ISLAMABAD, June 16: Pakistan, weighing the latest US offer of a soft apology for death of 24 troops in the Salala attack last year, is staring at a fast closing window on prospects of a rapprochement with Washington.
A senior western diplomat disclosed that the US offer on the apology issue had been communicated to Islamabad.
“The ball is once again in Pakistan’s court,” said the diplomat, who was cautiously optimistic about an impending breakthrough because of the domestic context in both countries.
Details of the US offer weren’t available, but it could be easily made out from background discussions with some well-informed sources that the apology to be tendered at a lower level would be mild in language.
The offer has coincided with some positive vibes from Washington. Senators Dianne Feinstein, who chairs the powerful Senate Intelligence Committee, and McCain – two influential voices on the Hill – have urged the Obama administration to move forward in relationship with Pakistan.
The bipartisan Congressional advice helped White House ease its tough stance on apology. Furthermore, the disclosure that the US was losing $100 million every month because of suspended supply routes, analysts say, may have been designed to minimise the political cost of an apology for the Obama presidential campaign.
The move has also got the backing of some European friends.
“The Americans have showed a lot of flexibility,” a Pakistani official, who was aware of the latest offer, conceded.
Contrary to expectations in Islamabad of getting a package deal involving apology, cessation of drone attacks, assurance against a repeat of Salala-like attack and reimbursement of Coalition Support Fund, the offer is just about a toned down apology. Separately, there has been some movement on CSF repayments also.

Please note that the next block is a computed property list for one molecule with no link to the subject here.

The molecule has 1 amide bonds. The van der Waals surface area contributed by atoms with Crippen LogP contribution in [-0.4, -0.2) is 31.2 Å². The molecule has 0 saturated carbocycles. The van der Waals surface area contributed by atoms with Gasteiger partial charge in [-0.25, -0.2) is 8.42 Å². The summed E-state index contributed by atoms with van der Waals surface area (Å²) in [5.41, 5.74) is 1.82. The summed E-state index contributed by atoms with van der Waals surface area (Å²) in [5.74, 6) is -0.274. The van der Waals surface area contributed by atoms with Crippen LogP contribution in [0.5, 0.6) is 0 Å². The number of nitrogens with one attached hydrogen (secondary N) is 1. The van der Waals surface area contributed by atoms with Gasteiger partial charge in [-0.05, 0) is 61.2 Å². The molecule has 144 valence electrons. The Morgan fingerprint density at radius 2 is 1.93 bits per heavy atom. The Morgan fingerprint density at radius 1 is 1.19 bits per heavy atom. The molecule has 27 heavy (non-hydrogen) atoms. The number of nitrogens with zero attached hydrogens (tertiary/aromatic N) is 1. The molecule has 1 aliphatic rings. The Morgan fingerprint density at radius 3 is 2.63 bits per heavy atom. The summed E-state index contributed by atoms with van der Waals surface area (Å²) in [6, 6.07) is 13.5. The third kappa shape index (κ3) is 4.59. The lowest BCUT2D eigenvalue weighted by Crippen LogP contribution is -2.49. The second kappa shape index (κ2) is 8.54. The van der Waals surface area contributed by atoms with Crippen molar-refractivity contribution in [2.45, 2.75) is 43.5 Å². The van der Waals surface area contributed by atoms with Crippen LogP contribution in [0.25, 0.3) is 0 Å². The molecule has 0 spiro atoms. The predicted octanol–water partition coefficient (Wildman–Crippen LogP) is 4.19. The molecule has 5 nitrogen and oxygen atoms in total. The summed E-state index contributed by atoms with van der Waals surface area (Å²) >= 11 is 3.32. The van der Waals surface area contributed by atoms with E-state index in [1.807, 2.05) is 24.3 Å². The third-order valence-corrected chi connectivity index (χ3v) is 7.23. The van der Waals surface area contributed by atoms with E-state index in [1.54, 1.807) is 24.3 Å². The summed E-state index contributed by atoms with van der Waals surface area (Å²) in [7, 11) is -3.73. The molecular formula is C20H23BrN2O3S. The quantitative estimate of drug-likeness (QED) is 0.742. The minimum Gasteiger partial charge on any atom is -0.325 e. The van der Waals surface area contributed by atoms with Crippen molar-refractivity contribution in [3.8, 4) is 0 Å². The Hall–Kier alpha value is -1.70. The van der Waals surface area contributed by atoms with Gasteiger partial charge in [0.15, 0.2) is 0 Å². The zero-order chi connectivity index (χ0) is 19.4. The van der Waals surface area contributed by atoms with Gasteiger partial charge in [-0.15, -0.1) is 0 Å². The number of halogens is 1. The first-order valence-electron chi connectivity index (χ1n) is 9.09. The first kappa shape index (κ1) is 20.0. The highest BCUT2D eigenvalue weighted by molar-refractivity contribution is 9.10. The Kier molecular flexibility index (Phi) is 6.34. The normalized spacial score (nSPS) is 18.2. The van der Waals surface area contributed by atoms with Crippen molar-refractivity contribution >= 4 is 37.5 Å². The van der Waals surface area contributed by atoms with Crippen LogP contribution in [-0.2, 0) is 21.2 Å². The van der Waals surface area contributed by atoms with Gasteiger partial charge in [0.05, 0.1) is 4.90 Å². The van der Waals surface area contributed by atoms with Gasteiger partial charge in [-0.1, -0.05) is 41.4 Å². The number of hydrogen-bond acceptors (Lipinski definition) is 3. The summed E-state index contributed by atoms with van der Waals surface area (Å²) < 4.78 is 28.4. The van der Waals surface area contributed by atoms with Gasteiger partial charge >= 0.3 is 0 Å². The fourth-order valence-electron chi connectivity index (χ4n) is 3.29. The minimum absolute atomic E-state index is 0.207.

“A package deal seems to be attractive, but may not be happening,” a US diplomat noted.
The Friday night huddle at the Presidency in Islamabad looked into the offer with a caution from one of the government’s top advisers that the time for a decision on the latest offer would not be much long.
The previous lost offer of apology weighed heavily on minds of the participants as they decided on expanding their consultations on the issue by convening the top national security coordination forum — Defence Committee of the Cabinet — that would also finally decide the matter.
The date for the DCC meeting is being discussed. It was to meet on June 11, but was put off because there was no settlement in sight.
The apology, if accepted, may provide a space for the government to move forward towards the new normal with the US by providing the right face-saver in the form of acceptance of one of the parliamentary demands made through a joint resolution on new terms of engagement with the US.
The immediate quid pro quo from Islamabad will be reopening of the transit routes suspended since November last year. Pakistani and American negotiators have been discussing a new agreement on the routes for almost a month and are said to have settled on most of the issues before Washington pulled back its team last week.
In private discussions, American diplomats had then blamed Pakistan for scuttling the Nato route deal by renewing the demand for apology.
The biggest challenge in the way of getting the soft version of apology accepted by Pakistan will be to persuade the military to give its consent. The army was ready to accept the offer of an unconditional apology in February, which was on that occasion fumbled by the political leadership. But it may not be very keen about the milder version. The top brass, however, is also said to be mindful that relations with the United States stand at a critical point.
The Chairman, Joint Chiefs of Staff Committee, Gen Khalid Shameem Wynne, said on Friday: “We will accept no pressure for standing up for our principles.”
His comments at the graduation ceremony of National Security and War Course at the National Defence University, which was attended by senior military officials, came shortly after the US offer was conveyed to the Pakistani leadership.